Iraq crisis: US says Mount Sinjar evacuation unlikely
The US says it is unlikely to launch a mission to evacuate Iraqis trapped by Islamist fighters on Mount Sinjar.
A Special Forces team flew to the mountain and found fewer people than expected, and those remaining were also in a better condition than feared, the Pentagon said.
The US has sent hundreds of military advisers to Iraq to help people fleeing militant group Islamic State (IS).
IS fighters have seized large swathes of northern Iraq in recent months.
The UN had estimated that tens of thousands of people, most from religious minorities, were besieged on the mountain after being forced to flee their homes.
Members of the Yazidi sect are among those stranded on Mount Sinjar.
However, in a statement, the Pentagon said there were now "far fewer Yazidis on Mount Sinjar than previously feared", partly because thousands had evacuated from the mountain each night over the past days.
"The Yazidis who remain are in better condition than previously believed and continue to have access to the food and water that we have dropped," the statement said.
"Based on this assessment... an evacuation mission is far less likely."
The statement added that the US would continue to provide humanitarian assistance.Air strikes
Wednesday's operation had been focused on assessing whether to try to evacuate those trapped on the mountain.
Earlier, the US had said it was considering airlifts and the creation of safe passages for fleeing civilians - but insisted no US ground forces would be in a combat role.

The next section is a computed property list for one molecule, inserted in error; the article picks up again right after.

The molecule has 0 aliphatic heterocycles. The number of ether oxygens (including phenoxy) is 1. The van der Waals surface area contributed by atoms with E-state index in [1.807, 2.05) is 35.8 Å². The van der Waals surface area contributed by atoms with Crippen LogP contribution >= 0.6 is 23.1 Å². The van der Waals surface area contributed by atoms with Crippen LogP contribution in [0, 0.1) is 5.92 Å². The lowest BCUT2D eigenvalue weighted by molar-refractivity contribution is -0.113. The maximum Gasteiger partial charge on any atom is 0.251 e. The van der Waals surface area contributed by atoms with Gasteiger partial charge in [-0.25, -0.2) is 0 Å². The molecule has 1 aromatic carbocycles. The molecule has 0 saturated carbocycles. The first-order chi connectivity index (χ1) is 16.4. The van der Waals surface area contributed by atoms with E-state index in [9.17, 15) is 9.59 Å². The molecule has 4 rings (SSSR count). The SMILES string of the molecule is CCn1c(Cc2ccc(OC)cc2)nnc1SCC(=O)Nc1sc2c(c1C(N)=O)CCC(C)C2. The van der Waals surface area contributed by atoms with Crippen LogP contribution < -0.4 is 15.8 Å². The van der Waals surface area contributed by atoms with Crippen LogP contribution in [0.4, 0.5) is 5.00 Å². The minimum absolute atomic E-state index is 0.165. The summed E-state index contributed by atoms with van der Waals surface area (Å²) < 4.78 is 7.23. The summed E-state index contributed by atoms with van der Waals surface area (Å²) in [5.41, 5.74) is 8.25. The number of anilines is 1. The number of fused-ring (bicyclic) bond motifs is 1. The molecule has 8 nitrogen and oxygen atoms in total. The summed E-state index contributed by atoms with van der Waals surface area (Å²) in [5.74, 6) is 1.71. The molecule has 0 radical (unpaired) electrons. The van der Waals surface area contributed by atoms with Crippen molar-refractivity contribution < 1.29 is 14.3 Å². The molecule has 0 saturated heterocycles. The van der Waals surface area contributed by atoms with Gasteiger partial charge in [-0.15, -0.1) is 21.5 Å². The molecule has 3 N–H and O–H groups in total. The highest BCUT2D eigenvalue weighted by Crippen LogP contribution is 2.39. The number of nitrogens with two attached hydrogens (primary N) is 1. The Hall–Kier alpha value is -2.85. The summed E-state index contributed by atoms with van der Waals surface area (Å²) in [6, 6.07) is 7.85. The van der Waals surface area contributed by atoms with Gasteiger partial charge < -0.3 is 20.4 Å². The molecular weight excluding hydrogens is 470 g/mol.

On Wednesday, the UN declared the Iraq crisis a "level three emergency", its highest level of humanitarian crisis.
Planes have been dropping aid supplies on Mount Sinjar for several nights.
The US said it conducted its seventh air-drop of food and water on Wednesday, and had delivered more than 114,000 meals and 35,000 gallons (160,000 litres) of drinking water to those trapped.
The US has also continued to conduct air strikes on IS targets in Iraq's north.
France says it will arm Iraq's Kurds, who are already getting US military aid to fight IS. Meanwhile, the UK has pledged to join a rescue mission for displaced civilians.
The UN estimates that 1.2 million Iraqis have been internally displaced by the crisis.
Kurdish officials in the province of Dohuk told the BBC's Frank Gardner that about 150,000 refugees in the area, overwhelming the local population who were trying to feed them.
The rapid advance across Iraq by IS militant fighters has thrown the country into chaos.
IS overran Iraq's second largest city, Mosul, in June. Its fighters had taken the central city of Falluja and parts of nearby Ramadi in December 2013.
On 29 June, IS said it had created a caliphate, or Islamic state, stretching from Aleppo in Syria to the province of Diyala in Iraq.
The jihadist group, previously called Islamic State in Iraq and the Levant (Isis), was formed in April 2013, growing out of al-Qaeda in Iraq.
The group has gained a reputation for brutal rule in the areas that it controls, and has since been disavowed by al-Qaeda.
It is one of the main jihadist groups fighting government forces in Syria and Iraq.